September 8, 2020

Great Lakes and Lake Champlain Invasive Species program takes a big leap forward

University of Wisconsin-Superior chancellor Renée Wachter addresses members of the media at a press conference on Tuesday, Sept. 8, in Superior. Chancellor Wachter was joined at the event by EPA deputy administrator Doug Benevento, left, Rep. Tom Tiffany, Rep. Pete Stauber and EPA regional administrator Kurt Thiede (not pictured). Wisconsin State Senator Janet Bewley and Wisconsin Representative Nick Milroy were also present. UW-Superior’s Lake Superior Research Institute received $5 million for a major program devoted to assessing the risk of aquatic nuisance species introduction and spread via ballast water within the Great Lakes System and identifying ballast water management practices for use by commercial vessels to prevent this spread.

University of Wisconsin-Superior chancellor Renée Wachter addresses members of the media at a press conference on Tuesday, Sept. 8, in Superior. Chancellor Wachter was joined at the event by EPA deputy administrator Doug Benevento, left, Rep. Tom Tiffany, Rep. Pete Stauber and EPA regional administrator Kurt Thiede (not pictured). Wisconsin State Senator Janet Bewley and Wisconsin Representative Nick Milroy were also present. UW-Superior’s Lake Superior Research Institute received $5 million for a major program devoted to assessing the risk of aquatic nuisance species introduction and spread via ballast water within the Great Lakes System and identifying ballast water management practices for use by commercial vessels to prevent this spread.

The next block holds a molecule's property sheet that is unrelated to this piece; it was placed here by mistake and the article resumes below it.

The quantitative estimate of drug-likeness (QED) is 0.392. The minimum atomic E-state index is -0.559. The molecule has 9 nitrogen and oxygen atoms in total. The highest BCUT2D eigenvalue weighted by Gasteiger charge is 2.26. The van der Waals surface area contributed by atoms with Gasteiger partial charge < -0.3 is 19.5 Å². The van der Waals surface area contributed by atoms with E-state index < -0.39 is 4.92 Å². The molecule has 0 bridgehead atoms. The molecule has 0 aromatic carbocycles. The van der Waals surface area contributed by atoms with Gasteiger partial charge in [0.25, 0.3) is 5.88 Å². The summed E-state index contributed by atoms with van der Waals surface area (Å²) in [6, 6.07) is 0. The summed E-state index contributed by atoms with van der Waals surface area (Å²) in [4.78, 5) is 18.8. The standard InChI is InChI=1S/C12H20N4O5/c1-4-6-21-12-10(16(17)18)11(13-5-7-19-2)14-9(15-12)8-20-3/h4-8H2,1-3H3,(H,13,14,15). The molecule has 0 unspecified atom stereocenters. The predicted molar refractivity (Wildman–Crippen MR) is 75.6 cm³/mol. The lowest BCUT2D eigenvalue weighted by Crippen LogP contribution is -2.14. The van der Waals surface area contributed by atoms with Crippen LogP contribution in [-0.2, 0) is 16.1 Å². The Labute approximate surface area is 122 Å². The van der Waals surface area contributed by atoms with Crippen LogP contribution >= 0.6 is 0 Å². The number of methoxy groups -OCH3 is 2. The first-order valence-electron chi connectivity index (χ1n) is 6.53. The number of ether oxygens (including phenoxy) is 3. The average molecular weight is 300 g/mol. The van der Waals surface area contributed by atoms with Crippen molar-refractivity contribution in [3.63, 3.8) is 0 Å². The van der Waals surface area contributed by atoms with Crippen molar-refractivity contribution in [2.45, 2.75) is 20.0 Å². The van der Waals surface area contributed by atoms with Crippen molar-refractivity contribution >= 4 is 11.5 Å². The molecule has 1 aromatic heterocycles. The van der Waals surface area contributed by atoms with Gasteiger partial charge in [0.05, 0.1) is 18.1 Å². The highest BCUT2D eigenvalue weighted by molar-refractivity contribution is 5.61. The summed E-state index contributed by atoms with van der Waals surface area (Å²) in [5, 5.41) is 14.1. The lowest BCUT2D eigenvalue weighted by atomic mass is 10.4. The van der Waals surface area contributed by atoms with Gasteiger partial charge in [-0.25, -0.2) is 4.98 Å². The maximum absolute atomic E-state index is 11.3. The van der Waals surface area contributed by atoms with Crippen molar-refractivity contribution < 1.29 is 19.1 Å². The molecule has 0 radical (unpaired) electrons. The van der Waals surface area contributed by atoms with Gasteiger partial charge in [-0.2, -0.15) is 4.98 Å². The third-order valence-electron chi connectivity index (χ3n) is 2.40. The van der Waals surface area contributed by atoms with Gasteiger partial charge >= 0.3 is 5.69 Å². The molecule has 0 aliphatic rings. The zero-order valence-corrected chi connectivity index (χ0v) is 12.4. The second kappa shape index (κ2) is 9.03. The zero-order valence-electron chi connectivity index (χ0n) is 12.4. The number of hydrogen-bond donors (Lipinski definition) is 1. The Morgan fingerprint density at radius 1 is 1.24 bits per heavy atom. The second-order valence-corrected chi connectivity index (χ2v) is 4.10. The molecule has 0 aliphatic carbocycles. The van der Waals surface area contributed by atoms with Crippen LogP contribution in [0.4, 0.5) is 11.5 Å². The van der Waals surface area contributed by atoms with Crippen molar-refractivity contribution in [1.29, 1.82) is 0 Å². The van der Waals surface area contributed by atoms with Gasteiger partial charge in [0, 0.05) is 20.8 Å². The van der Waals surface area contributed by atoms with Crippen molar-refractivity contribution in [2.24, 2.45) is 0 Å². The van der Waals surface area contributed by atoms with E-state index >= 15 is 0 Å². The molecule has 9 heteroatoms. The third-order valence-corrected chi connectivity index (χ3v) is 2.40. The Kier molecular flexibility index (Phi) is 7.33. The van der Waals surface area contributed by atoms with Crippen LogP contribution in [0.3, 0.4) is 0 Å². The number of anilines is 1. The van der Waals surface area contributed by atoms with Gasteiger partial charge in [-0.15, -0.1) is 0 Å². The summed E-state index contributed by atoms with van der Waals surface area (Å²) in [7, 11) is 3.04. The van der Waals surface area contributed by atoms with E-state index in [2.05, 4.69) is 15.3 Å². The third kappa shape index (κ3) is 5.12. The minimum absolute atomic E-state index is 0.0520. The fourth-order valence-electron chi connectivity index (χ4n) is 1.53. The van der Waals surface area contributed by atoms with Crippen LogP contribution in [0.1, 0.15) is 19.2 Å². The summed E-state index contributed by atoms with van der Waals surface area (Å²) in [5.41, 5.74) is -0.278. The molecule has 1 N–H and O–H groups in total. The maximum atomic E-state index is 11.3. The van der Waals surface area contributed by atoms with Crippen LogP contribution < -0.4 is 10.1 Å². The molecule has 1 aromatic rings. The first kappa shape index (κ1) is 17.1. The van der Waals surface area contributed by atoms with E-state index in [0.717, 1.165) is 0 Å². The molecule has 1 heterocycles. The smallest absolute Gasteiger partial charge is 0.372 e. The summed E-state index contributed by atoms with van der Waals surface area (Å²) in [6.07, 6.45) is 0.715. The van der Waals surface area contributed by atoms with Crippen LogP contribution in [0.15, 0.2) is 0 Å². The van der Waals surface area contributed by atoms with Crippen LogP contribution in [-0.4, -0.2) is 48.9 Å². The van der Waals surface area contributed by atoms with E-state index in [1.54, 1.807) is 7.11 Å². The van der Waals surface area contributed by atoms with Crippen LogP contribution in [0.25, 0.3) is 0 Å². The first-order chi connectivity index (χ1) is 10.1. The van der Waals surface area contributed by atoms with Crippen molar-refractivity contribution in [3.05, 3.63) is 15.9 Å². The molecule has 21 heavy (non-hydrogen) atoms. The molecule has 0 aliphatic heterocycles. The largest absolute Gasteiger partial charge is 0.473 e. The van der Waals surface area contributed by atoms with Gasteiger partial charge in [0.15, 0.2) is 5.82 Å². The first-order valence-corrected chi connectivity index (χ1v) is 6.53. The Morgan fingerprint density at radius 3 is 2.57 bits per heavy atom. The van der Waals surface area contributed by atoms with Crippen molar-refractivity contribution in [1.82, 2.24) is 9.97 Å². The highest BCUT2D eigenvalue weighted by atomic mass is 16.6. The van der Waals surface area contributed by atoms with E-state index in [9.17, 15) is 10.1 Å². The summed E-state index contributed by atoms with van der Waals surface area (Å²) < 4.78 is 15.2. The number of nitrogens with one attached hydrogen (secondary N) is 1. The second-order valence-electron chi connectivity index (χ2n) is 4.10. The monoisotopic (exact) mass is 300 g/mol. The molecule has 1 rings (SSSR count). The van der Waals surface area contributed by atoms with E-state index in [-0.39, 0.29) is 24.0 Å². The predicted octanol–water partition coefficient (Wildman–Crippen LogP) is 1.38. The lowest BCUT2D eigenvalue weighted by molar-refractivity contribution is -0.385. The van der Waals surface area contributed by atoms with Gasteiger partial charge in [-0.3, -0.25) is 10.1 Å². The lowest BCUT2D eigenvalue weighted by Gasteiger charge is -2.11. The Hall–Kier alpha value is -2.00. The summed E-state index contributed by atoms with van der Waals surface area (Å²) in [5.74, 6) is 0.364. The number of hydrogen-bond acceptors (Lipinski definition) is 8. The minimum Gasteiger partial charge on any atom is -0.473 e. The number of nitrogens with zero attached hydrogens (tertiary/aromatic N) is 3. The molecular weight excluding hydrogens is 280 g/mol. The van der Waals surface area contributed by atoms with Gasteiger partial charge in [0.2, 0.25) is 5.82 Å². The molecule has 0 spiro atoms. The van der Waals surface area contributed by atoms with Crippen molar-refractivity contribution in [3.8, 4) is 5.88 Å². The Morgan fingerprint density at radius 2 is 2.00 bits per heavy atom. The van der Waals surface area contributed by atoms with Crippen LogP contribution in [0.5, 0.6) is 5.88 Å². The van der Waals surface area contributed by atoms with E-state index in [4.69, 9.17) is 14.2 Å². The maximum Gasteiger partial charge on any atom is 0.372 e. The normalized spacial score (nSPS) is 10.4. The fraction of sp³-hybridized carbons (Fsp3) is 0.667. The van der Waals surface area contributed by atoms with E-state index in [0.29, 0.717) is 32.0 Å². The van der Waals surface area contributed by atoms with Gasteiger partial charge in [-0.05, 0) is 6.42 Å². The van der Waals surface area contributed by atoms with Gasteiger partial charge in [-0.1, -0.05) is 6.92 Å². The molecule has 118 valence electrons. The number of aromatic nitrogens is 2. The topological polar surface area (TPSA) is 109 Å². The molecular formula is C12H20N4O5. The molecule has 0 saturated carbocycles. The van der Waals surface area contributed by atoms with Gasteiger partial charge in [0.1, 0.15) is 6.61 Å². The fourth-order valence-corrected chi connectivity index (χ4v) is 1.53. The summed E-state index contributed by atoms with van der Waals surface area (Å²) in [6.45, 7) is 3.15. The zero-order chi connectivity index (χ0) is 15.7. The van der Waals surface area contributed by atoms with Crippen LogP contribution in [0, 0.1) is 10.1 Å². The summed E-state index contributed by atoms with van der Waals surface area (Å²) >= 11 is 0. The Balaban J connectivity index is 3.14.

UW-Superior's Lake Superior Research Institute will lead, manage the implementation of the projects described in the Great Lakes Ballast Water Research and Development Plan

The University of Wisconsin-Superior’s Lake Superior Research Institute (LSRI) received $5 million for a major program devoted to assessing the risk of aquatic nuisance species (ANS) introduction and spread via ballast water within the Great Lakes System and identifying ballast water management practices for use by commercial vessels to prevent this spread.

The LSRI along with U.S. Department of Transportation Maritime Administration (MARAD) has been preparing a Great Lakes Ballast Water Research and Development Plan for the U.S. Environmental Protection Agency’s (EPA) Office of Water. The 21 projects outlined in this plan are being developed in accordance with the Great Lakes and Lake Champlain Invasive Species Program (GLLCISP), which was established by Congress through the Vessel Incidental Discharge Act of 2018 (VIDA). Per GLLCISP, the primary goal of this plan is to identify approaches, methods and best available technologies that are effective at reducing propagules in Great Lakes ballast water, thereby decreasing the environmental risk associated with the ballast water vector from vessels operating within the Great Lakes System.

Collaborative Team